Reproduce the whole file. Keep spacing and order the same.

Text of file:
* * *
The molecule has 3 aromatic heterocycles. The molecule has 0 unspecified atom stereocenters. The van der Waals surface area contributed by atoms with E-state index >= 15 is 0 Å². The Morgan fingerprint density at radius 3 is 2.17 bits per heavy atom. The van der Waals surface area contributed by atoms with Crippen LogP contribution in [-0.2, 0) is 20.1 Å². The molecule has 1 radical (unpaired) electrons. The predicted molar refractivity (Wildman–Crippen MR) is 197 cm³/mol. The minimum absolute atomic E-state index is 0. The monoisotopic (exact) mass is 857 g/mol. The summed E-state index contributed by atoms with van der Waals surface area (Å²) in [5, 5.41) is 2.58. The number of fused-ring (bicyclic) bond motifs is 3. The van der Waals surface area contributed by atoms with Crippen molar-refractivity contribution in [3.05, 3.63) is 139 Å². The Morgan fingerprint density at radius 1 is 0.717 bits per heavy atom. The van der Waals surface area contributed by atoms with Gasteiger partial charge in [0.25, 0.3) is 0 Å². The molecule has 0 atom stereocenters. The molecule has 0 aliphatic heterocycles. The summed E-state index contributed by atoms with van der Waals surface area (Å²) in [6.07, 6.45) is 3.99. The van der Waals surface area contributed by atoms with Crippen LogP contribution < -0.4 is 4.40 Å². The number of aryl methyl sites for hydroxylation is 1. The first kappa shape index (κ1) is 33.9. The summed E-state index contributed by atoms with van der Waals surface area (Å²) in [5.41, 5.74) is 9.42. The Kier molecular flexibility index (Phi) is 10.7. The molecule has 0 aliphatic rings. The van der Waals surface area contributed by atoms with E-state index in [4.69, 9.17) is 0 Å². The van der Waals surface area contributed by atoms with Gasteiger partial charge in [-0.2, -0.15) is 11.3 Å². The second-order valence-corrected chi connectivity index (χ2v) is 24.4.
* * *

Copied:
The molecule has 3 aromatic heterocycles. The molecule has 0 unspecified atom stereocenters. The van der Waals surface area contributed by atoms with E-state index >= 15 is 0 Å². The Morgan fingerprint density at radius 3 is 2.17 bits per heavy atom. The van der Waals surface area contributed by atoms with Crippen LogP contribution in [-0.2, 0) is 20.1 Å². The molecule has 1 radical (unpaired) electrons. The predicted molar refractivity (Wildman–Crippen MR) is 197 cm³/mol. The minimum absolute atomic E-state index is 0. The monoisotopic (exact) mass is 857 g/mol. The summed E-state index contributed by atoms with van der Waals surface area (Å²) in [5, 5.41) is 2.58. The number of fused-ring (bicyclic) bond motifs is 3. The van der Waals surface area contributed by atoms with Crippen molar-refractivity contribution in [3.05, 3.63) is 139 Å². The Morgan fingerprint density at radius 1 is 0.717 bits per heavy atom. The van der Waals surface area contributed by atoms with Gasteiger partial charge in [0.25, 0.3) is 0 Å². The molecule has 0 atom stereocenters. The molecule has 0 aliphatic heterocycles. The summed E-state index contributed by atoms with van der Waals surface area (Å²) in [6.07, 6.45) is 3.99. The van der Waals surface area contributed by atoms with Crippen LogP contribution < -0.4 is 4.40 Å². The number of aryl methyl sites for hydroxylation is 1. The first kappa shape index (κ1) is 33.9. The summed E-state index contributed by atoms with van der Waals surface area (Å²) in [5.41, 5.74) is 9.42. The Kier molecular flexibility index (Phi) is 10.7. The molecule has 0 aliphatic rings. The van der Waals surface area contributed by atoms with E-state index in [4.69, 9.17) is 0 Å². The van der Waals surface area contributed by atoms with Gasteiger partial charge in [-0.2, -0.15) is 11.3 Å². The second-order valence-corrected chi connectivity index (χ2v) is 24.4.